• Broadening of outreach program. In 2015 the outreach program was expanded to six new high schools and one new elementary school. Thirty-eight workshops have been completed in highschools, with a total of 1189 students. Fifteen workshops were completed in elementary schools, with a total of 218 students in attendance.

    Workshops are delivered through multiple media types: powerpoint presentations, small group projects/assignments, story-telling and theatrical plays in which students become the actors who make decisions about farm and forest management. Workshops are delivered at both rural and urban schools.

  • Training for Young Conservationists. More than 200 young conservationists have participated in this project since 2003; many are now conservation professionals, including Nestor Fariña, who is the project leader for another ICFC- supported project, Rincón Santa María.

    During the 2015 work, two young conservationists (Bianca Bonaparte and Clara Fernández) led the outreach program in highschools. At the elementary schools, they are joined by six students from the local colleges (education and park ranger programs).

    Track Record of Success

    The over 50 peer-reviewed publications by researchers involved in this project have led to changes in international Red List status and concrete conservation recommendations for regional and national stakeholders. As a result of their outreach activities, farmers who previously captured Vinaceous Parrots for pets now help monitor them, and 37 families have invested in the future population by planting over 2000 native trees on their farms.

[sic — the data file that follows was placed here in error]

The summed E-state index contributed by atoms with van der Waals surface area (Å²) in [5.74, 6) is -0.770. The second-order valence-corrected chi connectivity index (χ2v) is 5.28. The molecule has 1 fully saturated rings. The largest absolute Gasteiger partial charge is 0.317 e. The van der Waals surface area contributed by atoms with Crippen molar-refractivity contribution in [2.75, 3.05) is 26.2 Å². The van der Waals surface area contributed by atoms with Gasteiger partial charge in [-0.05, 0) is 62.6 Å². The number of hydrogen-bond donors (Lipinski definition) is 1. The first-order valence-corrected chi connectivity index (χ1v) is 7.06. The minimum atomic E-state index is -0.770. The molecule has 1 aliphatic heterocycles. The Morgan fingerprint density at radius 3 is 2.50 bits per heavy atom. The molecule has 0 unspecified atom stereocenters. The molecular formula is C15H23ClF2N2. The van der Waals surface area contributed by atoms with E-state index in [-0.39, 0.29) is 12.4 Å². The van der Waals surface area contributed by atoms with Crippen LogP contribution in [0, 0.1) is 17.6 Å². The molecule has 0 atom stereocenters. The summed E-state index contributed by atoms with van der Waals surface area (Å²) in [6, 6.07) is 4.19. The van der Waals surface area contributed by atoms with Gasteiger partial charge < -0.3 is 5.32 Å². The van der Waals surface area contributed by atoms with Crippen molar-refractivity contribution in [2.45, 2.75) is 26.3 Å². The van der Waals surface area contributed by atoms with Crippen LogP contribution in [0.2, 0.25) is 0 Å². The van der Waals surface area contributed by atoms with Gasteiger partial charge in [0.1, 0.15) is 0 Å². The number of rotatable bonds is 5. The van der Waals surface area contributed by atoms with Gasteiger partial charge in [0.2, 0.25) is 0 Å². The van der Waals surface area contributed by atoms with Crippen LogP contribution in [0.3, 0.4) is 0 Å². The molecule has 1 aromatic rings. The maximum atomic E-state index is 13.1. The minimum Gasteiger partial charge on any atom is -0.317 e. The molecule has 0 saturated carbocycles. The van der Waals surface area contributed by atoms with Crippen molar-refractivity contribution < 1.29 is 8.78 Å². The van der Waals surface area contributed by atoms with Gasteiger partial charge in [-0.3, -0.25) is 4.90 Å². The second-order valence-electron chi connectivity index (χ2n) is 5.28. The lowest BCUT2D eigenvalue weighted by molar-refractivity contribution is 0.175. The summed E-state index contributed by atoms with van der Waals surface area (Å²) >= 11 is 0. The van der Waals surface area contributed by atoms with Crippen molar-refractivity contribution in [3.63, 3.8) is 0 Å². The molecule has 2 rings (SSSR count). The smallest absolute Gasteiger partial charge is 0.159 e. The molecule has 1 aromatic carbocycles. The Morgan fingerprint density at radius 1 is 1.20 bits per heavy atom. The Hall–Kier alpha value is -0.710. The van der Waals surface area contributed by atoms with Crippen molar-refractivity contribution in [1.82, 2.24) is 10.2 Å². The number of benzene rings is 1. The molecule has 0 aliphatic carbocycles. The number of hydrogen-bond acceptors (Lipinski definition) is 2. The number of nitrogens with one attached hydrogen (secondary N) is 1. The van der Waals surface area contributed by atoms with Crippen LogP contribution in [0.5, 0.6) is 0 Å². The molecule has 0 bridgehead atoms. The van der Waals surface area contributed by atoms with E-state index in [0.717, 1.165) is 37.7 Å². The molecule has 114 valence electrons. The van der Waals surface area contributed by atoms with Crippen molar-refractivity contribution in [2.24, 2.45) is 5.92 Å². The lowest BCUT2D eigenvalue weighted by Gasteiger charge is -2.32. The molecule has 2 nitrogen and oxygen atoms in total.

Long-term plans and impact

    Long-term plans are to continue research on threatened birds in Misiones at least until 2016 and continue to respond with the types of outreach activities that have already proven effective. Over the longer term of the project, outreach activities are expected to result in a shift in thinking by local farmers, toward protection of endangered species and their habitat. It is hoped that farmers will take steps to conserve key habitats on their farms, and conservationists will learn to better help them do so. The ultimate goal is to achieve conservation of 20 endangered bird species in the mosaic landscape between existing protected areas in Misiones, a landscape that currently includes nesting trees and Atlantic forest patches and corridors, key stepping stones and habitat that allow these birds to persist in the province.